The follow-up film to the TV series Firefly, Serenity is not just a great ending and follow-up to the show, but also is a great movie.  Though I will warn you, if you have never watched Firefly (please watch it is only 14 episodes) then I fear you will not fully connect to Serenity.  I am not arguing that Serenity is a great film, but I think it is great.  This blurb will likely spend as much time talking about the show as the movie, I cannot help it since they are tied together.  The show followed a group of outlaws making their way through space, the captain of the ship Mal Reynolds fought on the losing side of a civil war and now is living on the fringe of the galaxy.  The ship also has a doctor Simon who is on the run with his sister River who he freed from a government experiment and now she is a little off but also very gifted.  The ship also has Shepherd Book who has a very shady past with the government but is now trying to do some good with his life.  The second mate Zoe served with the captain during the civil war and is married to the pilot of the ship Wash who is nothing like her.  There is also a mechanic Kaylee who sports a crush on the good doctor.  There is also a mercenary Jayne who is big into fighting and has ambitions that are often limited by his stupidity.  Finally, there is a courtesan Inara (called a companion on the show) who has a flirtatious relationship with the captain, but neither has the courage to admit their feelings for each other.  The show is like a space western where the crew are pulling heists or evading the oppressive government who are after River.  The film picks up a few years after the end of the show, Inara and Book have now moved off of the ship.  The remaining crew end up finally untangling the mystery behind River's history.  The film is funny while also having some good fight scenes.  The reason the show and the film are so good is the characters are people you care about and by the end of the film you will be emotional.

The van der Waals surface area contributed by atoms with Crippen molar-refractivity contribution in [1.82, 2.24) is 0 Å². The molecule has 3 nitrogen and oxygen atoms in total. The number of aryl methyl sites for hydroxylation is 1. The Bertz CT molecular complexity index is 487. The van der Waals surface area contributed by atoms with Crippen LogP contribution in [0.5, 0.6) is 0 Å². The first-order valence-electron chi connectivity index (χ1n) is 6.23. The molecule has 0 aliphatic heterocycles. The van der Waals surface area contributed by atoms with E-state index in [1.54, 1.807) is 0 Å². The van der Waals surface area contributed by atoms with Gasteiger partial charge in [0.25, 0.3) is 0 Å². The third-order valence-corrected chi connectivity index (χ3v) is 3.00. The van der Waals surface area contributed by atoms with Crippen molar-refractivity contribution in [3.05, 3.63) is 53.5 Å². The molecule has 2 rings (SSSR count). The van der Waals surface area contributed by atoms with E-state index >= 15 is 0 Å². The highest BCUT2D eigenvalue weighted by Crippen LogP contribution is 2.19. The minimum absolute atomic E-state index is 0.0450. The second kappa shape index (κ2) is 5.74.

Mal is played by Nathan Fillion who has a roguish charm much like Han Solo.  It is hard not to be a fan of Mal because of his bravery and humor, he is also not perfect he can be stubborn, and his hatred of the government causes him to act rashly.  The film makes such good use of the characters with Zoe, Mal, Jayne and River getting the most attention.  The film has a fun tone throughout, but when it gets serious it makes sure those moments land as hard as they should.  The show Firefly was never able to attract audiences while it was on the air and that is why the show only got one season.  Unfortunately, the film suffers the same fate, the movie bombed, and any chance of a follow-up TV series or sequel film died too.  The film holds both a good score with critics as well as a good score with the regular movie-watching audience.  The only knock on the film is that if you have not watched the TV show then the film would not mean as much to you.  Even though the film is a sequel/follow-up to the TV show the movie does try to ease the audience into the film so that viewers who did not watch the show would not feel too lost.  I think the chemistry between the cast is great and gives the film a funny feel while also allowing you to grow attached to these misfits.  Our main character Mal is in the mould of Han Solo, a good guy that pretends to be a bad guy, he is fast-talking and likes to pretend he does not take anything seriously.  I wish this movie was more popular and talked about more, I know there are very ardent fans of the film, but it never has broken outside of fans of the show.  If you have never watched Firefly or Serenity please do yourselves a favor and watch them, you will at the very least be entertained and you may even possibly consider yourself a brown coat.